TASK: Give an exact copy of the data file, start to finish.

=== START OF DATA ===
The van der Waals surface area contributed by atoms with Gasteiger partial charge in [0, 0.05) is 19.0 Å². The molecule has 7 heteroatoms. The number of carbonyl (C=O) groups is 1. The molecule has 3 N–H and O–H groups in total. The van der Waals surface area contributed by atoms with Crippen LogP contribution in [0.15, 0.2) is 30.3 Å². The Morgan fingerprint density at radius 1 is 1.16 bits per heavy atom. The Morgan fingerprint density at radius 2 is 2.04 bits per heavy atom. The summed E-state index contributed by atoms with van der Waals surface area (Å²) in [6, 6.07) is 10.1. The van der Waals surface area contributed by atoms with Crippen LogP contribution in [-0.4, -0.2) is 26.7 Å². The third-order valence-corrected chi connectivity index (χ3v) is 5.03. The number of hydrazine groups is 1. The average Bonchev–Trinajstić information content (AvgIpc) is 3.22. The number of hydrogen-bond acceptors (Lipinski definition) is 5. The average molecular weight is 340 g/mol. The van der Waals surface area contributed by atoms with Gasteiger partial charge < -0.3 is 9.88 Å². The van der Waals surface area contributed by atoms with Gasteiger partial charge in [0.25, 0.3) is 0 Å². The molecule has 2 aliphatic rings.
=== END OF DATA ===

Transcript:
The van der Waals surface area contributed by atoms with Gasteiger partial charge in [0, 0.05) is 19.0 Å². The molecule has 7 heteroatoms. The number of carbonyl (C=O) groups is 1. The molecule has 3 N–H and O–H groups in total. The van der Waals surface area contributed by atoms with Crippen LogP contribution in [0.15, 0.2) is 30.3 Å². The Morgan fingerprint density at radius 1 is 1.16 bits per heavy atom. The Morgan fingerprint density at radius 2 is 2.04 bits per heavy atom. The summed E-state index contributed by atoms with van der Waals surface area (Å²) in [6, 6.07) is 10.1. The van der Waals surface area contributed by atoms with Crippen LogP contribution in [-0.4, -0.2) is 26.7 Å². The third-order valence-corrected chi connectivity index (χ3v) is 5.03. The number of hydrazine groups is 1. The average Bonchev–Trinajstić information content (AvgIpc) is 3.22. The number of hydrogen-bond acceptors (Lipinski definition) is 5. The average molecular weight is 340 g/mol. The van der Waals surface area contributed by atoms with Gasteiger partial charge < -0.3 is 9.88 Å². The van der Waals surface area contributed by atoms with Gasteiger partial charge in [0.25, 0.3) is 0 Å². The molecule has 2 aliphatic rings.